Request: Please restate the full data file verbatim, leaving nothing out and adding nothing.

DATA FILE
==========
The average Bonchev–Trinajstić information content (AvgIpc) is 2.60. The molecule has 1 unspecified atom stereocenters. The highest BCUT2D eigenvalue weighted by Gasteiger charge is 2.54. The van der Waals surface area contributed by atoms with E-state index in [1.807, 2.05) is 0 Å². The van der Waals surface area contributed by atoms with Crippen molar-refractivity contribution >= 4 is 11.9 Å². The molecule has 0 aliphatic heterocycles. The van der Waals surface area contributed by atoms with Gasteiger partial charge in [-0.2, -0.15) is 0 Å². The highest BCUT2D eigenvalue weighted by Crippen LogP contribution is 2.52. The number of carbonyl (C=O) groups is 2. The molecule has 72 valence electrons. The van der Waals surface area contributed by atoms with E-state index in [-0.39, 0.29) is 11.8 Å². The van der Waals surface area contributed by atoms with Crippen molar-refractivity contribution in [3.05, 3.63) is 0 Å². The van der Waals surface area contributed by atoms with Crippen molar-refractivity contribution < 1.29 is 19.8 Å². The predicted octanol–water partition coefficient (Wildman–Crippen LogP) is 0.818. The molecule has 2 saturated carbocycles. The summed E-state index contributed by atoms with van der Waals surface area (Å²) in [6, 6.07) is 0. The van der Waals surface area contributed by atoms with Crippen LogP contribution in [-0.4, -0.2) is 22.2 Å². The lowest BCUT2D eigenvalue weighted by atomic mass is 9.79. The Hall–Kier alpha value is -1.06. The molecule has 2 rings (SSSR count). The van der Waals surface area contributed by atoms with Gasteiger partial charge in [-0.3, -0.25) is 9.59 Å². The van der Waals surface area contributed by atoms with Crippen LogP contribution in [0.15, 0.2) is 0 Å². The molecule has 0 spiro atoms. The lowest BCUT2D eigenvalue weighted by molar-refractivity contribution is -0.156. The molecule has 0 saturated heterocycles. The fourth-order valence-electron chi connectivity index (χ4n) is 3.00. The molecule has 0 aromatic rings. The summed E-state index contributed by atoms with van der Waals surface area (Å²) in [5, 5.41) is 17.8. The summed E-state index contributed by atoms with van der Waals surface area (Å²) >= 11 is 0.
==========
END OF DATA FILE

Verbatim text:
The average Bonchev–Trinajstić information content (AvgIpc) is 2.60. The molecule has 1 unspecified atom stereocenters. The highest BCUT2D eigenvalue weighted by Gasteiger charge is 2.54. The van der Waals surface area contributed by atoms with E-state index in [1.807, 2.05) is 0 Å². The van der Waals surface area contributed by atoms with Crippen molar-refractivity contribution >= 4 is 11.9 Å². The molecule has 0 aliphatic heterocycles. The van der Waals surface area contributed by atoms with Gasteiger partial charge in [-0.2, -0.15) is 0 Å². The highest BCUT2D eigenvalue weighted by Crippen LogP contribution is 2.52. The number of carbonyl (C=O) groups is 2. The molecule has 72 valence electrons. The van der Waals surface area contributed by atoms with E-state index in [-0.39, 0.29) is 11.8 Å². The van der Waals surface area contributed by atoms with Crippen molar-refractivity contribution in [3.05, 3.63) is 0 Å². The van der Waals surface area contributed by atoms with Crippen molar-refractivity contribution < 1.29 is 19.8 Å². The predicted octanol–water partition coefficient (Wildman–Crippen LogP) is 0.818. The molecule has 2 saturated carbocycles. The summed E-state index contributed by atoms with van der Waals surface area (Å²) in [6, 6.07) is 0. The van der Waals surface area contributed by atoms with Crippen LogP contribution in [-0.4, -0.2) is 22.2 Å². The lowest BCUT2D eigenvalue weighted by atomic mass is 9.79. The Hall–Kier alpha value is -1.06. The molecule has 2 rings (SSSR count). The van der Waals surface area contributed by atoms with Gasteiger partial charge in [-0.3, -0.25) is 9.59 Å². The van der Waals surface area contributed by atoms with Crippen LogP contribution in [0.15, 0.2) is 0 Å². The molecule has 0 spiro atoms. The lowest BCUT2D eigenvalue weighted by molar-refractivity contribution is -0.156. The molecule has 0 saturated heterocycles. The fourth-order valence-electron chi connectivity index (χ4n) is 3.00. The molecule has 0 aromatic rings. The summed E-state index contributed by atoms with van der Waals surface area (Å²) in [5, 5.41) is 17.8. The summed E-state index contributed by atoms with van der Waals surface area (Å²) >= 11 is 0.